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Saturday, October 1, 2011

Help For Dependency

"Only half of drug- or alcohol-addicted family members seek help -- but when they do, 82% get better, a survey of American families finds." (Daniel J. DeNoon, "Family Poll: Half of Addicts Seek Help," WebMD Health News, August 18 2006)

A Gallup poll, the USA Today/HBO Family Drug Addiction poll, interviewed 902 U.S. adults who said that a member of their immediate family is or was addicted to drugs or alcohol.
The major findings:
  • 51% said their addicted family member never sought treatment.
  • 41% said their addicted family member has "overcome" his or her addiction.
  • 65% said a family member admitted an addiction to them -- but two-thirds of the time, only after they confronted the addict.
  • Once a family member admits his or her addiction, that person is more likely to seek treatment than those who do not admit their addictions.
  • Three-fourths of addicts were alcoholics, while 30% were drug addicts. Some were addicted to both drugs and alcohol.
  • 23% of addicts who sought treatment went to a rehab center; 17% went to AA meetings, classes, or 12-step programs; 11% sought psychological counseling; and 8% went to hospital programs.
  • 82% said that their addicted family member got better after treatment -- including 38% who reported their family member made a "complete recovery."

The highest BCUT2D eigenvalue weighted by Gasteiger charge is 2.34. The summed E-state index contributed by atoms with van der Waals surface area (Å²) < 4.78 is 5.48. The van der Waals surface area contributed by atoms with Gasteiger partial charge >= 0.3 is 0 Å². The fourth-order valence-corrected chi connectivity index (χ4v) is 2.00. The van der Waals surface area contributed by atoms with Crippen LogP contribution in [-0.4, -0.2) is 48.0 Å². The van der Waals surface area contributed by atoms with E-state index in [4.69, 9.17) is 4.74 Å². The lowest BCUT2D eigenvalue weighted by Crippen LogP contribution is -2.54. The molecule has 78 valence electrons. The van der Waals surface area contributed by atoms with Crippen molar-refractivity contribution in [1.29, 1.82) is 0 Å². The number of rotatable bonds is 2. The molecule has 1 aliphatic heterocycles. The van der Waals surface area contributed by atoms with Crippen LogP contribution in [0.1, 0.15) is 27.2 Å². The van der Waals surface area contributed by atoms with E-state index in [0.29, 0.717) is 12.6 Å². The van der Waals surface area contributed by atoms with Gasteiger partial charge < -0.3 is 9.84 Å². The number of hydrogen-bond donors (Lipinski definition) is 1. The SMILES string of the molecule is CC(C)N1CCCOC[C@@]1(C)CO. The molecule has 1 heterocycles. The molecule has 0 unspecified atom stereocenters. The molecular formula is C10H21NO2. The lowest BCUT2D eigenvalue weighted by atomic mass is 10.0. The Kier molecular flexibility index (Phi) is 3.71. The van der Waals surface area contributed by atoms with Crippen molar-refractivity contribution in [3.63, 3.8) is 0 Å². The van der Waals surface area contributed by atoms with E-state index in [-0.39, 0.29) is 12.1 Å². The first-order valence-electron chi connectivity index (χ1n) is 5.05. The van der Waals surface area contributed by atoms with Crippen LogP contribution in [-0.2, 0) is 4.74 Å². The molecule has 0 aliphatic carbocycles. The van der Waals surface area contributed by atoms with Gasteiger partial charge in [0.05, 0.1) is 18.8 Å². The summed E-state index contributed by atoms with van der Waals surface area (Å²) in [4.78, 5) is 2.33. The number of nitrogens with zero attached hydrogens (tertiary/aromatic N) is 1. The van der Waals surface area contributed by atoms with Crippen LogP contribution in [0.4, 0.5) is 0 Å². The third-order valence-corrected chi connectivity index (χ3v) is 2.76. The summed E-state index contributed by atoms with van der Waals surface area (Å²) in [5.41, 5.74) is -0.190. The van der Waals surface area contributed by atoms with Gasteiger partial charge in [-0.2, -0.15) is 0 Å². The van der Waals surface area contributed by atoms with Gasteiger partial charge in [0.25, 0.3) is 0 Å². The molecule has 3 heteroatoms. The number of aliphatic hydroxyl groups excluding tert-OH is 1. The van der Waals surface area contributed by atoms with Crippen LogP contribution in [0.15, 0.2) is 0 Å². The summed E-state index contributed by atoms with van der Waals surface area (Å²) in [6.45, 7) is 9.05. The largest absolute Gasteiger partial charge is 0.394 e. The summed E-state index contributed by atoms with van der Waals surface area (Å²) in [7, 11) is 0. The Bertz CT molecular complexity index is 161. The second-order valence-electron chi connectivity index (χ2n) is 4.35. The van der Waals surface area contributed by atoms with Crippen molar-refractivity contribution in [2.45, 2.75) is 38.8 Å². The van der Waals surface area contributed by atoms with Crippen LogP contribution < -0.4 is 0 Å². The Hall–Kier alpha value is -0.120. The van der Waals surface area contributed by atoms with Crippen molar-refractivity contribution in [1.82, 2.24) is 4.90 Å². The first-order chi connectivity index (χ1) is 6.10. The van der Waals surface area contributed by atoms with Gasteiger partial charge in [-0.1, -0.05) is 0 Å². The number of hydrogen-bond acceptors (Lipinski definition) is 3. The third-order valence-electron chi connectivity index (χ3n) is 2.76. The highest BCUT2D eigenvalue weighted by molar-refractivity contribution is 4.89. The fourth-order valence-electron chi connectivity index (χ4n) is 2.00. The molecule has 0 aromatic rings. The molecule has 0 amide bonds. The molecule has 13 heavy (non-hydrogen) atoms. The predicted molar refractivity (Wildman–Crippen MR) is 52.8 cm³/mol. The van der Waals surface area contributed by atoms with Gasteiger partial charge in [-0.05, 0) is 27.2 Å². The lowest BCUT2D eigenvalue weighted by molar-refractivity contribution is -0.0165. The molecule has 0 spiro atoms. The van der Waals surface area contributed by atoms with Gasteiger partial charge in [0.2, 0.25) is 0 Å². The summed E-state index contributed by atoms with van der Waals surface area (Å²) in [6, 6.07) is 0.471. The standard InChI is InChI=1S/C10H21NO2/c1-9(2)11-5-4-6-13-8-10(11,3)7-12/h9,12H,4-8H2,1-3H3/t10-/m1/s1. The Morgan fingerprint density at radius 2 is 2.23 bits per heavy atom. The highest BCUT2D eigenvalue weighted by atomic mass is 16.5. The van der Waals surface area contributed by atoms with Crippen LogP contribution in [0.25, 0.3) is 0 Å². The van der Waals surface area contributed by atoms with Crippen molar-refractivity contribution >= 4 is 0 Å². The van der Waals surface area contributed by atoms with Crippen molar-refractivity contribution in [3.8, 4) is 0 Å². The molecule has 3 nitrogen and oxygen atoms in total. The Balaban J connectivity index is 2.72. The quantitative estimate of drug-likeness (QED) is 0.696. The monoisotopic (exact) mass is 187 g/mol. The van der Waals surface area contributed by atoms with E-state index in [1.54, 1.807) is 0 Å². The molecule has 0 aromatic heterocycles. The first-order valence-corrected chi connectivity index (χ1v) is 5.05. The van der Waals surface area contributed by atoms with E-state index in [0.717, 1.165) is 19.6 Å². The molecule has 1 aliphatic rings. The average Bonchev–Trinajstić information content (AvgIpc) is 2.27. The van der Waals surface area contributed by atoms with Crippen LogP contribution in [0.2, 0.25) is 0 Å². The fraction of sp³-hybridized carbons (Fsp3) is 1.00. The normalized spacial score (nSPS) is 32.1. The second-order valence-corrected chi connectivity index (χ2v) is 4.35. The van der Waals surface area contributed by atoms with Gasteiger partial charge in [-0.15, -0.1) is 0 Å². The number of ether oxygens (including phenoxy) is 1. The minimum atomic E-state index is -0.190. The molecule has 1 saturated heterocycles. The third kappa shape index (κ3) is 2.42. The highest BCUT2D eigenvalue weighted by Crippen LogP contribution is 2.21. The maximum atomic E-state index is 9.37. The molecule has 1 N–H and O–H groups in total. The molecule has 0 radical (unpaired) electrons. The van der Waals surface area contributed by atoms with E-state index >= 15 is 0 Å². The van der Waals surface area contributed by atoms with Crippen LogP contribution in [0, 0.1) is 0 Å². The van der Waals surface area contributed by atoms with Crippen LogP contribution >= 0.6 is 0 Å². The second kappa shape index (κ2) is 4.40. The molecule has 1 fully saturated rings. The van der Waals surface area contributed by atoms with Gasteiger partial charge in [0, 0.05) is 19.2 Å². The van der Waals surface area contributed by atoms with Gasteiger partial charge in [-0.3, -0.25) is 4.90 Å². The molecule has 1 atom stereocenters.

Where To Begin?

    1. The first step in getting help is admitting the problem. 

    This may very well be the most difficult aspect of recovery.

    Drug and alcohol addiction have traditionally been looked down upon in many communities around the world. A lot of the reason for this is lack of education. People mistakenly believe that addicts lack the willpower to quit or that they simply enjoy being under the influence of these substances. Of course, those misconceptions are far from the truth. Addiction is a disease that causes real changes in a person’s brain and body. Dependent people need to face the reality that, without help, this disease will worsen.

    The addict certainly can't be counted on to help him or herself. If an addict had the coping mechanisms necessary for self-regulation, he or she wouldn't have become an addict.

    In truth, many addicts are afraid of going to seek help because they associate the act with weakness. They have deep feelings of shame and guilt about their addiction. They hate the very thought of being labeled "dependent." And, some may already be so deeply buried under substance abuse that they don't even realize they experience these emotions.

    Dr. Phil suggests that addicts ask themselves "Why do I do it?" to acknowledge their purpose for the behavior. He says people can't change what they don't acknowledge. He believes people need to answer this question to take first steps: "What purpose does the behavior serve for you? If you're an alcoholic, you're not just drinking because you're thirsty. Admit to yourself: 'I'm medicating myself for anxiety, depression and pain. It numbs me to life.'" (Dr. Phil McGraw, "Seven Steps To Breaking Your Addiction,", 2009)

    Dr. Phil continues, "You (dependent) understand at a conscious level, at an intellectual level that your addiction is unhealthy, yet you continue and this perplexes you...You may need to count on others to help you think rationally."